Suffice to say, Khaas ungenerously admits that what he calls the “restless township masses” gloriously responded to a call by ­Oliver Tambo to make apartheid unworkable and render the country ungovernable.

There is thus no justification for any suggestion that the Afrikaners went to the Dakar meeting out of some predisposed superior intelligence. Their great trek was thrust upon them by the tactics of the ANC.

The “African Claims” document drafted under the stewardship of Dr Alfred B ­Xuma, the call for a national convention during the days of Reverend Albert Luthuli, the Harare Declaration and constitutional proposals released in the 1980s are just a few of the many indicators of a movement determining the agenda as events unfolded.

Oliver Tambo is on record for emphasising that he preferred our national question to be resolved differently from the way such a question was addressed in some of the frontline states.

“Why destroy in order to build?” he pondered loudly. Peter Mokaba, the erstwhile leader of our militant youth movement, urged us “to convince and/or confuse the enemy”.

Joe Slovo added that if need be the strategic retreat of the FW de Klerk regime should be turned into a headlong flight.

 The conference centre ­revolutionaries tended to echo the master’s attempts to divorce Mandela from the ANC despite his numerous protestations that he only ever acted on the mandate of the ANC.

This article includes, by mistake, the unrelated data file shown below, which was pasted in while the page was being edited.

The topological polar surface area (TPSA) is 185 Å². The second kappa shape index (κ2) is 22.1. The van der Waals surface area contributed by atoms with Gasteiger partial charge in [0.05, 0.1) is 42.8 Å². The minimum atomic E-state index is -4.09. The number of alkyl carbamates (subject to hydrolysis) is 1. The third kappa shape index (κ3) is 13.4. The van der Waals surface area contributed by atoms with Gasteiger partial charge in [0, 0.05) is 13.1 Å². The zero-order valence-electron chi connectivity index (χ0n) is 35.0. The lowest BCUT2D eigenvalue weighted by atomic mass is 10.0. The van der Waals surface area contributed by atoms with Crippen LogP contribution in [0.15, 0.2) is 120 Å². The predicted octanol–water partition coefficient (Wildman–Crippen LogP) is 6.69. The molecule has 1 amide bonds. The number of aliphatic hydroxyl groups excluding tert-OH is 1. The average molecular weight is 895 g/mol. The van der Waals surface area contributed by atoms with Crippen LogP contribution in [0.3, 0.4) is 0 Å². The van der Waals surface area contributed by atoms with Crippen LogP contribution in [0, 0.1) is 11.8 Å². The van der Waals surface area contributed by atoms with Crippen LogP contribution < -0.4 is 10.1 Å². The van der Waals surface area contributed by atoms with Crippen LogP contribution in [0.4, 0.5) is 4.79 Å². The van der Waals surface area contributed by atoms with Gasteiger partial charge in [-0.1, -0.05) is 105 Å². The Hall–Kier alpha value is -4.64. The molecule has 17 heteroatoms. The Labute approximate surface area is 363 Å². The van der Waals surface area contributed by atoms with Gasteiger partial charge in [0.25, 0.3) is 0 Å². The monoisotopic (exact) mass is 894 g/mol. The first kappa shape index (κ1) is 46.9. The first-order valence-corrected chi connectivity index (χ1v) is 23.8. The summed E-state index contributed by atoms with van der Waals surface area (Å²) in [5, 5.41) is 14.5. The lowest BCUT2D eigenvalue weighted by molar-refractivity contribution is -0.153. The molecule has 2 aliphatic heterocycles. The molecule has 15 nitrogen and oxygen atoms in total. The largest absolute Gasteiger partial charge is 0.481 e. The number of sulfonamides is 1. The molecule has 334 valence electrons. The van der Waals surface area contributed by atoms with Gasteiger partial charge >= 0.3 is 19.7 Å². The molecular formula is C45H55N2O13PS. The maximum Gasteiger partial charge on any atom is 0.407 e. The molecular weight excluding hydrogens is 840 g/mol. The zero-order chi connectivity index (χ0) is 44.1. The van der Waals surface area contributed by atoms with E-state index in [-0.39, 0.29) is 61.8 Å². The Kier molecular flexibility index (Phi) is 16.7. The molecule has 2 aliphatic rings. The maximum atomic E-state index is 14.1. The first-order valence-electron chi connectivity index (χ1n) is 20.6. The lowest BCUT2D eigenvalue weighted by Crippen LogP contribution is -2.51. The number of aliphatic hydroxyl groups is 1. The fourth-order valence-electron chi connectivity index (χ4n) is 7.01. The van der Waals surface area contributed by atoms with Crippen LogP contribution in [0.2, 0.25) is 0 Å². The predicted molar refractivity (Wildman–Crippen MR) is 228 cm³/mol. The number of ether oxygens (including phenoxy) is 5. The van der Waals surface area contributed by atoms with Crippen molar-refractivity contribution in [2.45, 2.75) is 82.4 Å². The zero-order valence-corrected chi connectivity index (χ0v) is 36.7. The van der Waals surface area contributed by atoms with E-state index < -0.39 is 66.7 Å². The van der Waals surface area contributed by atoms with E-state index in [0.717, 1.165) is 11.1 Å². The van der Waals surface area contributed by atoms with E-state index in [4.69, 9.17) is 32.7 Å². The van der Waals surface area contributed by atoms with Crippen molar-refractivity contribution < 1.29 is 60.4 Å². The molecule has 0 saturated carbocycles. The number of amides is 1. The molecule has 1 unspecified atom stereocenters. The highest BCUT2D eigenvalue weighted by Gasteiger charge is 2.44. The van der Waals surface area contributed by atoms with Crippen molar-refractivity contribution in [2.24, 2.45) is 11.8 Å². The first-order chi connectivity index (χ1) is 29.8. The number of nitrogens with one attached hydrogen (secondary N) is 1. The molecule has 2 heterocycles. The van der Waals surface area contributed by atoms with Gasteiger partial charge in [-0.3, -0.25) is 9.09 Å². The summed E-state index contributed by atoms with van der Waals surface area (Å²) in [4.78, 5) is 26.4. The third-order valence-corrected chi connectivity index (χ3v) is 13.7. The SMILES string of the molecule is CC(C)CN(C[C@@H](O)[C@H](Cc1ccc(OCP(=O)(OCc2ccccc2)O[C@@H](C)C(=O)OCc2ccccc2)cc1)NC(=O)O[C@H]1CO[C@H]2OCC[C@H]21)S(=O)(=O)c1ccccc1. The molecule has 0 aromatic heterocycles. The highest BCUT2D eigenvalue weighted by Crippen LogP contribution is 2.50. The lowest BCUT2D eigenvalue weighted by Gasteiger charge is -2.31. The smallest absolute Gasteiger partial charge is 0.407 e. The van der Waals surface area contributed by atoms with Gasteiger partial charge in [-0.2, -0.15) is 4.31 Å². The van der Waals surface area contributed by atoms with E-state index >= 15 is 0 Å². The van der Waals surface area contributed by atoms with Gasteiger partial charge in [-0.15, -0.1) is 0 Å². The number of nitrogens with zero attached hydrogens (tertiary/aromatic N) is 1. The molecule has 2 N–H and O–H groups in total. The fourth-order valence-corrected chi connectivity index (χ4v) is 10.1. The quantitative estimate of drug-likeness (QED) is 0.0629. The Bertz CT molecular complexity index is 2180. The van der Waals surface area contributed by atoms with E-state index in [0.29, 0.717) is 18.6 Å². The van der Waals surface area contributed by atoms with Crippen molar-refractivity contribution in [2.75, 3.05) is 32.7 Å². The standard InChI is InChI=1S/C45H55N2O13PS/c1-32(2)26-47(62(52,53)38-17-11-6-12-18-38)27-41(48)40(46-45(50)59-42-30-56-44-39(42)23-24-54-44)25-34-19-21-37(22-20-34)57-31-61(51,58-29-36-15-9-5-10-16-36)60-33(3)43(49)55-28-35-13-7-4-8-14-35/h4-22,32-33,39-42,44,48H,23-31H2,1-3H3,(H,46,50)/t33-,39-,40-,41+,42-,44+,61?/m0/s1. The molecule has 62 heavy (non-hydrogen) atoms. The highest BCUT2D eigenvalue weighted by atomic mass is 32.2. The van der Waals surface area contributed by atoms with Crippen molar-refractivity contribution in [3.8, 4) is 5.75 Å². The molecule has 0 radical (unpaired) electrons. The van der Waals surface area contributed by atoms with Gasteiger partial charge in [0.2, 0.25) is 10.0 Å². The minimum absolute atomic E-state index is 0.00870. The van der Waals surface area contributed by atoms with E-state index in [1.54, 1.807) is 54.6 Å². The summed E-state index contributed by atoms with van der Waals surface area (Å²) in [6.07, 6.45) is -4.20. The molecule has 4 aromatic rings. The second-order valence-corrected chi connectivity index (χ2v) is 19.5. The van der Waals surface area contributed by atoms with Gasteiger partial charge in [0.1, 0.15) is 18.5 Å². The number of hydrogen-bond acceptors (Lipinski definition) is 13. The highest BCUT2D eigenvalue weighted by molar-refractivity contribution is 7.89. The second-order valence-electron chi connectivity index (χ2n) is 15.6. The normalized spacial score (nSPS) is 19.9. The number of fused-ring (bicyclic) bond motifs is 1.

We must emphasise that when Mandela said that negotiations should “address the fears of the white minority and satisfy the ­aspirations of the black majority”, he was merely cogently restating what the ANC had been saying since the days of the prolific Solomon Tshekisho Plaatje.

The aspirations of the African people have now taken centre stage with the advent of the Jacob Zuma administration.

The idea of a ­social economy as a driver of growth should be concretised in community development forums that include multisectoral collectively owned enterprises to seize opportunities created by, among others, public institutions and private sector partners.

A better life for all South Africans does not reside in the heads of blacker-than-thou narcissistic intellectuals, but in strong organised communities.

The historic challenge to intellectuals is not to moan about the Magnus Malans of this world, but to assume the role of meaningfully transferring skills.

Yes, concessions were made to the apartheid authors to hoodwink them into what Khaas and others were lucidly taught to be the big-picture plan.

That bookish understanding of the negotiation strategy translates into such manoeuvres at the battle front.

We do not frown upon debate, self­criticism and appraisal. We are, however, alarmed by the unhelpful grandstanding, symptomatic self-hatred and self-flagellation exhibited by toilet revolutionaries.

Their nebulous pomposity does not help to change the material conditions of our people.

We conclude by reminding those who use Biko’s name to justify their ranting and raving that Biko practically assisted in building organs of self-empowerment in a hostile and diabolical milieu.

» Makoko is a social entrepreneur and small enterprise development practitioner who belongs to grassroots community-based forums in Katlehong. Feketha is an economics lecturer at the University of Fort Hare.

The authors write in their personal capacities